A transactional email is an automated message sent to a subscriber based on their actions on a particular application or website. Order updates, booking, subscription confirmation, and notifications are examples of transactional emails.
In this video produced by Mailjet, the lecturer highlights the difference between transactional and marketing emails.
These emails inform customers about the start or completion of a specific process. It is, therefore, important to automate these messages to ensure that the right emails are sent to the right recipients at the appropriate time. Apart from that, personalizing messages is also vital. Why? It ensures that the marketer always sends relevant information to the recipient.
From a customer’s perspective, transactional emails go a long way in reassuring them of a brand’s reliability. Moreover, they help companies offer better customer service. For example, an order confirmation email confirms that a business has received a customer’s order. In turn, it keeps the buyer from being uncertain regarding the status of their transaction.
Email marketing services allow reaping the maximum benefits from these emails. They offer a trustful SMTP service, which ensures a high email deliverability rate. Besides, they provide additional means of authentication for better performance.
Why are Transactional Emails Important?
- Develop customer trust
- Boost customer engagement
- Stimulate additional sales
- Foster brand recognition
Transactional emails are essential to businesses because of their many benefits. Let’s highlight some of the areas these emails can bring value to:
- Develop customer trust. Customers undoubtedly feel safer when they interact with a business that offers useful information during every phase of cooperation. With transactional emails, companies can eliminate customer concerns.
- Boost customer engagement. Transactional emails employ a coordinated approach that makes customers feel appreciated, thus inviting interaction. This cooperation, in turn, leads to better social media engagement or even higher customer participation in surveys.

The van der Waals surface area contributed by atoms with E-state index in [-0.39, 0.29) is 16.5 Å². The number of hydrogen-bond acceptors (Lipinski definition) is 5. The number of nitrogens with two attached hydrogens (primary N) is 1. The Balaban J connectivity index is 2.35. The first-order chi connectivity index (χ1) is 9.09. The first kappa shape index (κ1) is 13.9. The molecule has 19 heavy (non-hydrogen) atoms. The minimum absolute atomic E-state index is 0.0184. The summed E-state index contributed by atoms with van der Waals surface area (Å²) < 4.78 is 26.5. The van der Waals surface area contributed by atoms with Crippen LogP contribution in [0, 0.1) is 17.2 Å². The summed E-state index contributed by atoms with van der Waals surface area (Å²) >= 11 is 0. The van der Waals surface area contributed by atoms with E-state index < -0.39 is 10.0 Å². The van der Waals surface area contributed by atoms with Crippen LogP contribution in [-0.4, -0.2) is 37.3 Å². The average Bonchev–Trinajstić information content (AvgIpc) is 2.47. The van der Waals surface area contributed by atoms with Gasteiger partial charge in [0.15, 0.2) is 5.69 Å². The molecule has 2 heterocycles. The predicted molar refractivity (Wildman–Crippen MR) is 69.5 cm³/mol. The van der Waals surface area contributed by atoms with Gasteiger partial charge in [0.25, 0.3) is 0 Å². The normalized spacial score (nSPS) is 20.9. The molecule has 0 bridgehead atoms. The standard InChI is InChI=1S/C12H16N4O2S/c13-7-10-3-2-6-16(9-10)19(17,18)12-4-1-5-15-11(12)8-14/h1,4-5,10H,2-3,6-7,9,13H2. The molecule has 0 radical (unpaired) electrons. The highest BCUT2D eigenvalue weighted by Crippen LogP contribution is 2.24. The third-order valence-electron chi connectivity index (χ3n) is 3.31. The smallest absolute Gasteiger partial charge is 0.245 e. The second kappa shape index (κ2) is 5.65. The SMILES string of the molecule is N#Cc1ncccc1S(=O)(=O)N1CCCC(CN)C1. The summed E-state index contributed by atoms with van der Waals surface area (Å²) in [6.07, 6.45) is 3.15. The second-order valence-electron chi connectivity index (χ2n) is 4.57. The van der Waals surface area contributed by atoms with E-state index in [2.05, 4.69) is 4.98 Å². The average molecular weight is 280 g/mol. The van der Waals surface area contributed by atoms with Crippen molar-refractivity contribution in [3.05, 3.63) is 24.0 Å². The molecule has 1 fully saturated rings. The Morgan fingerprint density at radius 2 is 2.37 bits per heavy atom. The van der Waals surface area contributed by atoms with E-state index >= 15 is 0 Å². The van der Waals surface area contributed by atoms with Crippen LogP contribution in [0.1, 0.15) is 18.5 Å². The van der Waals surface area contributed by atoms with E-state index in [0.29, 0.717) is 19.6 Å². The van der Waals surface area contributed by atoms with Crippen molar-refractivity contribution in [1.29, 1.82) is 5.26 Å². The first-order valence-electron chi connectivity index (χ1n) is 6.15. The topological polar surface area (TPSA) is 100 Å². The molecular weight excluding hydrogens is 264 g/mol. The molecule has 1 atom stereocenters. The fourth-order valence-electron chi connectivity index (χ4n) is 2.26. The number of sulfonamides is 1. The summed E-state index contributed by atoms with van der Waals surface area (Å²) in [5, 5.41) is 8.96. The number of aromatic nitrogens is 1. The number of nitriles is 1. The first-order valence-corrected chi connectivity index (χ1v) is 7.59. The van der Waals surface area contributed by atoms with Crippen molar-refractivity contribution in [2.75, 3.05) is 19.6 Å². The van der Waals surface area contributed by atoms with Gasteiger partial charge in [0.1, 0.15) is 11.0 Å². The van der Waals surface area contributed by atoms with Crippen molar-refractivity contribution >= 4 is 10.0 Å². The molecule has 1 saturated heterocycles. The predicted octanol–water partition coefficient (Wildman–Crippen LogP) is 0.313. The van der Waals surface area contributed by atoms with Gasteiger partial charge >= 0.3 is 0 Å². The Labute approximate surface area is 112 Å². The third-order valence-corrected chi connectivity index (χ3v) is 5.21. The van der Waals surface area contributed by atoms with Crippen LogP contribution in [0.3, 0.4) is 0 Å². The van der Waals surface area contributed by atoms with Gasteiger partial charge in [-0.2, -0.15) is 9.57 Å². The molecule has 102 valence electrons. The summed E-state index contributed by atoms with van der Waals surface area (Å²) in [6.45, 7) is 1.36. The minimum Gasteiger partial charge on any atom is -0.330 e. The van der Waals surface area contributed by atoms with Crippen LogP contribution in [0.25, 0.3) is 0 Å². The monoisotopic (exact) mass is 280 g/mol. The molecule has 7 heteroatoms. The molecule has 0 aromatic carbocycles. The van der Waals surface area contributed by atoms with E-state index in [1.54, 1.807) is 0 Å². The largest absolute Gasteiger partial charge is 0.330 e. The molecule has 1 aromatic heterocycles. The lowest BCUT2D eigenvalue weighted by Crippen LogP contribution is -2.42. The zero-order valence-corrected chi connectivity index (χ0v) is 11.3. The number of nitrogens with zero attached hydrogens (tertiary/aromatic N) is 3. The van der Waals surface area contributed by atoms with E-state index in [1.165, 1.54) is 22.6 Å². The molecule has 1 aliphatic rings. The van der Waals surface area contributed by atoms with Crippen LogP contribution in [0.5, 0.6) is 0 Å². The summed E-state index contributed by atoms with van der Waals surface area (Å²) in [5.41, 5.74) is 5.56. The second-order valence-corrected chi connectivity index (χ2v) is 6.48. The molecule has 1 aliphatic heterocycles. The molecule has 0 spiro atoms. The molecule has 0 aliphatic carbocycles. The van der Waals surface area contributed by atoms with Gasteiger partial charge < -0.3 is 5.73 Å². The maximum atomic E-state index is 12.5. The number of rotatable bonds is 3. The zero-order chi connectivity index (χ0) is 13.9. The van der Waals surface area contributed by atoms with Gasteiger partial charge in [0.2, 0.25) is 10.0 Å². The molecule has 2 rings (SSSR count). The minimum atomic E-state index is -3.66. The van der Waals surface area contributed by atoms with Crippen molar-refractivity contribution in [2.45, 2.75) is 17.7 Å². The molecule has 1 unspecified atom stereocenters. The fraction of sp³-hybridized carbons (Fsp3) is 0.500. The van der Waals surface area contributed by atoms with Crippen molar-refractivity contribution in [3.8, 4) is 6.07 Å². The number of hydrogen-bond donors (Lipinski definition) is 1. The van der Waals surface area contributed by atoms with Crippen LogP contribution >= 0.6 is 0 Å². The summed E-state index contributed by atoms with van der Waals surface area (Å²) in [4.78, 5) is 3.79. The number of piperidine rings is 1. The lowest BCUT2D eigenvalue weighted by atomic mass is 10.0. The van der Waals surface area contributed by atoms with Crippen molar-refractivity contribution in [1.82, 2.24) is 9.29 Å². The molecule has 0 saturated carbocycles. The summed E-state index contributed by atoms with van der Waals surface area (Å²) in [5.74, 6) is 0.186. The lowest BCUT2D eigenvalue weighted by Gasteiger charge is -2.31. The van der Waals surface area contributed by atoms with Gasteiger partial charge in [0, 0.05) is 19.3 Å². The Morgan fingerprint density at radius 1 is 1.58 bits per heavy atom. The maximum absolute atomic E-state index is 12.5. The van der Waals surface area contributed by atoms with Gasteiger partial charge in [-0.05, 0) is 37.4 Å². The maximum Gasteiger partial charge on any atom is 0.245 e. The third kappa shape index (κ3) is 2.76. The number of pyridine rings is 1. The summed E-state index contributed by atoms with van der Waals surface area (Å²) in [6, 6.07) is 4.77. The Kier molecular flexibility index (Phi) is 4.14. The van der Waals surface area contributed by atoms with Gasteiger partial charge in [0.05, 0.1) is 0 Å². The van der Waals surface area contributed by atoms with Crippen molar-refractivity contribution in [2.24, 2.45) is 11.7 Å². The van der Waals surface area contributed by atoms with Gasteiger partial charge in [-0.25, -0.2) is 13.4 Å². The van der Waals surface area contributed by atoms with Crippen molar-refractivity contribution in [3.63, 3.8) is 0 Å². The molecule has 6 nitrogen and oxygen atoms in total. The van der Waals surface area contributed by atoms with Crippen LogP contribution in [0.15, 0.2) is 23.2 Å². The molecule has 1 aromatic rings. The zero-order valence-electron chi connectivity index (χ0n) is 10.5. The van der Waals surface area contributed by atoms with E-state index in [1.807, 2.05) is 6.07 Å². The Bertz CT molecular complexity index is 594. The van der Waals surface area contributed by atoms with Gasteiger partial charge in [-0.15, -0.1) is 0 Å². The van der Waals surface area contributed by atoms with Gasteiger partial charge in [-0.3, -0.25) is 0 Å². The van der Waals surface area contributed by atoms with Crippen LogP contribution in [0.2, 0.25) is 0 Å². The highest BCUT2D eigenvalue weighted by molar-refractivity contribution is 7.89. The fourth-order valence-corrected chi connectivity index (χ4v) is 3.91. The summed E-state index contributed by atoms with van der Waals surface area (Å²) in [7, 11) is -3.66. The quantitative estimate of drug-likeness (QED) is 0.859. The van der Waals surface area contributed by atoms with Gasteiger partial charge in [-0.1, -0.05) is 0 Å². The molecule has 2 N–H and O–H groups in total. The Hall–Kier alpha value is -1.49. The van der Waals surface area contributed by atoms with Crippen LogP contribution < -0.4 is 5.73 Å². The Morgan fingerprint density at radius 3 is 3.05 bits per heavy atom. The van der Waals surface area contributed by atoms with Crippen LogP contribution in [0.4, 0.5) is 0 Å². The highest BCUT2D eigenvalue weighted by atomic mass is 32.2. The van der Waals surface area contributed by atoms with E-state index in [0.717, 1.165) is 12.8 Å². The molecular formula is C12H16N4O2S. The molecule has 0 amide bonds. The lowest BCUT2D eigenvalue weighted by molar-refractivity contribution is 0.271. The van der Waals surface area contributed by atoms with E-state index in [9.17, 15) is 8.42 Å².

- Stimulate additional sales. With transactional emails, marketers can send product ads that are related to what their customers have purchased. These subtle advertisements can go a long way in cultivating a desire to buy additional or complementary products from a business.
- Foster brand recognition. Transactional emails are a great way to present the brand’s elements (logos, typography, colors, etc.) to the attention of the client. In turn, this ensures that shoppers remember a particular business in the future.
What is the difference between a marketing email and transactional email?
To most people, the line between marketing emails and transactional emails is often blurry. A marketing email is any commercial content or message that is sent to a subscriber list. This type of email usually prompts the recipient to convert, and it is generally sent at strategic periods. All marketing emails must follow the local laws and should only be sent to people who have opted in.
A transactional email, on the other hand, is triggered by a recipient’s unique behavior. When a customer performs a specific action, they receive the corresponding email. An order confirmation email sent to a customer who has made a purchase is an example of a transactional email. Unlike a marketing email that can be sent in bulk, a transactional email is intended for particular and narrow mailing list segments.
Transactional Email Types
- Order confirmation
- Shipment status email
- Password resetting email
- Pricing plan upgrade email
Transactional emails can bring marketers better results in terms of ROI and customer engagement. It is also possible to create transactional emails with SendPulse. However, one must first understand the different types of transactional emails to leverage their power: